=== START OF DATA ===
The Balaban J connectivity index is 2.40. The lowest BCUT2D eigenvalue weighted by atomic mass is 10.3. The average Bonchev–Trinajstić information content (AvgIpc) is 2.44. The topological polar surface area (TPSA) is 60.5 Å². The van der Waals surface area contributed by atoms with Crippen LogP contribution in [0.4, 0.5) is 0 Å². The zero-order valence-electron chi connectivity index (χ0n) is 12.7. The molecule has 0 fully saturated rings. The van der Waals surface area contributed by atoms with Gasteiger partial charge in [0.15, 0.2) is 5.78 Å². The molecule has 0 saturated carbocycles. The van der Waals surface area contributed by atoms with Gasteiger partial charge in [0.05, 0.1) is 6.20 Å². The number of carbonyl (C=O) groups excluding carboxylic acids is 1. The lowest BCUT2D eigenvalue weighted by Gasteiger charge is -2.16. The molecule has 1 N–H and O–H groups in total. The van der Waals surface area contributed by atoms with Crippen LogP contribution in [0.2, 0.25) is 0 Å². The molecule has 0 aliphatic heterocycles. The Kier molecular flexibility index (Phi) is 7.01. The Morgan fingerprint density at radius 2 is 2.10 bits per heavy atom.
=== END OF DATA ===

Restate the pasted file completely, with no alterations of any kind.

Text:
The Balaban J connectivity index is 2.40. The lowest BCUT2D eigenvalue weighted by atomic mass is 10.3. The average Bonchev–Trinajstić information content (AvgIpc) is 2.44. The topological polar surface area (TPSA) is 60.5 Å². The van der Waals surface area contributed by atoms with Crippen LogP contribution in [0.4, 0.5) is 0 Å². The zero-order valence-electron chi connectivity index (χ0n) is 12.7. The molecule has 0 fully saturated rings. The van der Waals surface area contributed by atoms with Gasteiger partial charge in [0.15, 0.2) is 5.78 Å². The molecule has 0 saturated carbocycles. The van der Waals surface area contributed by atoms with Gasteiger partial charge in [0.05, 0.1) is 6.20 Å². The number of carbonyl (C=O) groups excluding carboxylic acids is 1. The lowest BCUT2D eigenvalue weighted by Gasteiger charge is -2.16. The molecule has 1 N–H and O–H groups in total. The van der Waals surface area contributed by atoms with Crippen LogP contribution in [0.2, 0.25) is 0 Å². The molecule has 0 aliphatic heterocycles. The Kier molecular flexibility index (Phi) is 7.01. The Morgan fingerprint density at radius 2 is 2.10 bits per heavy atom.